Figure 6: Densified model using the gradient-limit keyword.

There is a special case of densification in which the blocks to be densified are tetrahedra (four-sided). Models imported from Griddle, or other meshing software, may be predominantly tetrahedral. Densifying these with the methods described above can result in blocks with poor block geometries.

Figure 7 shows the result of the default densification on a simple tetrahedral block. This example shows densification resulting in blocks of drastically different sizes. To create better blocks, add the keyword tet to the block densify command. When this keyword is invoked, the blocks are not cut along the \(x\)-, \(y\)- and \(z\)-directions. Instead, each tetrahedral block is split into eight smaller tetrahedra. The number of blocks resulting from either approach is the same (eight) but the block geometry is much better when the tet keyword is used, as shown in Figure 8.

model new
block create tetrahedron (0 0 0) (.5 -.5 0) (1 0.5 0) (0.35 0.25 0.5)
block densify tet

Figure 7: A densified tetrahedral block.


Figure 8: A densified tetrahedral block using the tet keyword.

Densifying the grid can be done using geometric sets. The next example presents a method to densify a space between two geometric sets. See i Working with Geometric Data for a general overview and description of using geometric data to identify objects in the model.

In this example, each geometric set is defined by two polygons. The block densify command uses a geometry range element that selects any blocks with a centroid such that a ray with direction of (0,0,1) will intersect once with any of the polygons making up setA or setB. See the range geometry-space documentation for details.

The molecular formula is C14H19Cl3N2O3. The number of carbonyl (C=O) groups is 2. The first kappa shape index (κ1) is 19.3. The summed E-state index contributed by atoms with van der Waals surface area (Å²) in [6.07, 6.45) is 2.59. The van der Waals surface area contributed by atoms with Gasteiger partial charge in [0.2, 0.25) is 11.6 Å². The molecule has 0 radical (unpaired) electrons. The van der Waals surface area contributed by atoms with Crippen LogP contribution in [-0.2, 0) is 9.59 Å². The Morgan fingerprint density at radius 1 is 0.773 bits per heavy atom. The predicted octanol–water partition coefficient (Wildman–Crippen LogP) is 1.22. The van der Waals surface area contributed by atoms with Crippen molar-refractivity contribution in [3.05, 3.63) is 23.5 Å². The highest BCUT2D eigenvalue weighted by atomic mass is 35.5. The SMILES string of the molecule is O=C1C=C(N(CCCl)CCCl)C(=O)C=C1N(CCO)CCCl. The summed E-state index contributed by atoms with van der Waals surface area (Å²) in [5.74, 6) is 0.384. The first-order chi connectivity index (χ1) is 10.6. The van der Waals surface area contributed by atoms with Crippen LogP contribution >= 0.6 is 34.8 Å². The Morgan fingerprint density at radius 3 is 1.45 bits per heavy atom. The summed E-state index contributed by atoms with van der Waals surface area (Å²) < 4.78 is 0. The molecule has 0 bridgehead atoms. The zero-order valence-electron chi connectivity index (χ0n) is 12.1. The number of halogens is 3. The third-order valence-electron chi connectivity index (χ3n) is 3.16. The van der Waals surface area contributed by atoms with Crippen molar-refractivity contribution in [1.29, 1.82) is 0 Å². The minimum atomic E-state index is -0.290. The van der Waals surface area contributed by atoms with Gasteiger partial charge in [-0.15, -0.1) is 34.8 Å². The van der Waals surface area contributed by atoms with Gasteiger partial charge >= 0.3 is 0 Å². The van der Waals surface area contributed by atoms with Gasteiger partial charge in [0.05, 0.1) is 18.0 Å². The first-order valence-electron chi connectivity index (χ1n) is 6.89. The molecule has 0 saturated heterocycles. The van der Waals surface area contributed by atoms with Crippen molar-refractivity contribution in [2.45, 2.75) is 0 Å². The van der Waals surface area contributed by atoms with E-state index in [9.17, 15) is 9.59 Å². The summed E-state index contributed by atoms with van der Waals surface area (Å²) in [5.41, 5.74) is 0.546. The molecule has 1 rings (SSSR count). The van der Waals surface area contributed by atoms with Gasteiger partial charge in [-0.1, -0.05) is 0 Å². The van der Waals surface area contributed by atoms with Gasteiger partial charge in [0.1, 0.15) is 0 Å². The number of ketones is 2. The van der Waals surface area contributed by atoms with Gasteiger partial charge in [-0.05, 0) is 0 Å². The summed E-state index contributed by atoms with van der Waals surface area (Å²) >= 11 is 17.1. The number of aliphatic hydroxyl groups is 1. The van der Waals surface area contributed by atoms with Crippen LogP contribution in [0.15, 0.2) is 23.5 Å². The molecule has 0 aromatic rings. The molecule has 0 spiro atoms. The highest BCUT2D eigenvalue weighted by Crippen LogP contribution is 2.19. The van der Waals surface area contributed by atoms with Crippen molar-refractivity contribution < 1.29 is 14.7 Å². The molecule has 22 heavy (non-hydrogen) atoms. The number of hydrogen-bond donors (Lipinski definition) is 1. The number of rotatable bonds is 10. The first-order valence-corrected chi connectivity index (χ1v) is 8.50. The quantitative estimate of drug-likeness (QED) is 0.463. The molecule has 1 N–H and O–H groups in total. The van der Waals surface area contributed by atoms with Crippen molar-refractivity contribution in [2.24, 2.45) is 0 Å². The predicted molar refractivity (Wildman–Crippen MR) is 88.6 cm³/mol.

The next two figures plot the original and densified grids.

; Densify a model using geometric information
model new
block create brick 0 10 0 10 0 10
geometry select 'setA'
geometry polygon create by-position 0 0 1 5 0 1 5 10 1 0 10 1
geometry select 'setA'
geometry polygon create by-position 5 0 1 10 0 5 10 10 5 5 10 1
geometry select 'setB'
geometry polygon create by-position 0 0 5 5 0 5 5 10 5 0 10 5
geometry select 'setB'
geometry polygon create by-position 5 0 5 10 0 10 10 10 10 5 10 5
block densify segments 10 join
block densify hex range geometry-space 'setA' set 'setB' count 1
click to enlarge image in a new window

Figure 9: Original grid.


Figure 10: Densified grid using geometric data.

Geometry-Based Densification: Octree Meshing

Grid densification based on geometric data in geometric sets is often used to approximate material property changes on a very irregular boundary, when exact conformation to the surface is not important physically. Often orebody and other kinds of geologic structures fall into this category.

The command block densify can be used to subdivide blocks selected by their proximity to a geometry surface. Using it in combination with the range geometry-distance range element and using the repeat keyword allows the creation of an octree mesh in a single command.

For example, the command

block densify maximum-length 50 gradient-limit repeat hex ...
    range geometry-distance 'topo' gap 0 extent

can be used to generate an octree mesh based on proximity to the “topo” geometry set.

It is important to be clear about what each of the keywords invoked above is doing.